I have to admit I am not very knowledgeable when it comes to Cricket but the following story from the Cricket world got my attention:
In a recent move, Cricket Australia slapped a ninety days ban on its fast bowler Aaron Bird on the charge of illegal bowling action. In another move, International cricket council, in association with Marylebone Cricket Club has cracked down heavily on the illegal bowling practices.
The guardians of cricket have now decided to import wearable technology in cricket to find out whether or not a bowler has resorted to illegal throwing acts during delivery.
Both Cricket organizations will jointly funding a Griffith University project for the development of a wearable, real-time electronic sensor to record and monitor the bowling action during delivery. Some of the Australia’s elite sporting bodies are also involved in the project.
The aim is to design a sensor in a way to be able to assess the legality of the action of a bowler in real time. The current Cricket regulation defines that a more than 15-degree elbow extension is not allowed in the bowling action.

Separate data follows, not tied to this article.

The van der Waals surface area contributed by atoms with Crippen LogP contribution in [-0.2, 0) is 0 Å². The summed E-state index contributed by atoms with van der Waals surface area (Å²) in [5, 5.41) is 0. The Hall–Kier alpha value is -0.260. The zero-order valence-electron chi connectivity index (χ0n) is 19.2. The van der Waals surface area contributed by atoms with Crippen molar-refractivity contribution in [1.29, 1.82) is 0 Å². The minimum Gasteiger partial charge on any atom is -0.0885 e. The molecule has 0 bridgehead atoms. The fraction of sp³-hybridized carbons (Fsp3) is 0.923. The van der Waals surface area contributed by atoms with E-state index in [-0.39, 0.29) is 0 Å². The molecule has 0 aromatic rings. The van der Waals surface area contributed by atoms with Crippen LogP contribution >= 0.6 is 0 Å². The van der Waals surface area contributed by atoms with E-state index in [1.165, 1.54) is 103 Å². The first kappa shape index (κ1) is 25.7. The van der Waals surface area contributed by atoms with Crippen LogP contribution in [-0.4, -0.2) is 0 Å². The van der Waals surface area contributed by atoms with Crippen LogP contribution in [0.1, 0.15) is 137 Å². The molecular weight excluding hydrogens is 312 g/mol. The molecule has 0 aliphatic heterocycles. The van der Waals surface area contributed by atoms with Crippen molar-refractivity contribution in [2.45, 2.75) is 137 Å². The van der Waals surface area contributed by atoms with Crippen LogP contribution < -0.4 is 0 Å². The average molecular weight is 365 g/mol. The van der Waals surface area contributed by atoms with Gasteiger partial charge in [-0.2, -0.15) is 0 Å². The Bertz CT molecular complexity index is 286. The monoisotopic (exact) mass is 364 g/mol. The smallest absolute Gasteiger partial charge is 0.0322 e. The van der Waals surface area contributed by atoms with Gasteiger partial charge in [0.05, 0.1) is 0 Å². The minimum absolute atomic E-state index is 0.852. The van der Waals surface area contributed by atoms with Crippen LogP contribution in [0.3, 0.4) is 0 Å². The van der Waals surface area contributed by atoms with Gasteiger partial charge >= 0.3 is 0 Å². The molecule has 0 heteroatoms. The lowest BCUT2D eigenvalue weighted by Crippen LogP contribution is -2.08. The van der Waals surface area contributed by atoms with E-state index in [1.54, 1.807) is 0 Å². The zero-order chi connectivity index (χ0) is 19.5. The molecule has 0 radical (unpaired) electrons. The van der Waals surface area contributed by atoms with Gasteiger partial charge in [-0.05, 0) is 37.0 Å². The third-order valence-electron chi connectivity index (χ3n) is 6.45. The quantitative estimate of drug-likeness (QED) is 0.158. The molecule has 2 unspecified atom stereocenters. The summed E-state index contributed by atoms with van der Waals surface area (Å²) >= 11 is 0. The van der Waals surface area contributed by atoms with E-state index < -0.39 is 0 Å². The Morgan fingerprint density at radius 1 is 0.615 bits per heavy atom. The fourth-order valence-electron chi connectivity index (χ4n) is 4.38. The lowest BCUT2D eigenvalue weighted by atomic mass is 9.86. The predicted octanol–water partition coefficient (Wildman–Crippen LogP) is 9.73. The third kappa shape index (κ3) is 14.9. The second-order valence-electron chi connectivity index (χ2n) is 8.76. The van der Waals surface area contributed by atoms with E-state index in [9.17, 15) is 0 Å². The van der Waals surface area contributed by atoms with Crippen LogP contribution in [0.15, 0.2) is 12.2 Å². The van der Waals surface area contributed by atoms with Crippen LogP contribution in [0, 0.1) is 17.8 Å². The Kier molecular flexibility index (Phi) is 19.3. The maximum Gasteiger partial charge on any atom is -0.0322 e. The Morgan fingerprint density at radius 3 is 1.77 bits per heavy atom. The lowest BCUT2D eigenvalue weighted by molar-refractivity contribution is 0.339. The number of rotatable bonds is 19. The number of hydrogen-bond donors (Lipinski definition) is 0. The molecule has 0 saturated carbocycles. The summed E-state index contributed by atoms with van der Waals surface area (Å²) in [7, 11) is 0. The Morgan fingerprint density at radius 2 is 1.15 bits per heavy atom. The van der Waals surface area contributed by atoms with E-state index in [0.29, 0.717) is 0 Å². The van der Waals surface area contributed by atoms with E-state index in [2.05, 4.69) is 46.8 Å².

What comes to my mind when reading the requirement specification is the use of textile stretch sensors like the one used in the Motion Capture Costume. Using electrically conductive, resistive textiles that change the resistance value when stretched could be used to detect the degree of the elbow bending. Textile sensors have also the advantage to be integrated into Cricket shirts seamlessly.
Maybe my Cricket knowledge is not as deep as needed but wearable technologies like smart fabrics might help one day to take out the long arguments from sporting events, not only in Cricket but other sport disciplines as well.
[source: Cricket 360]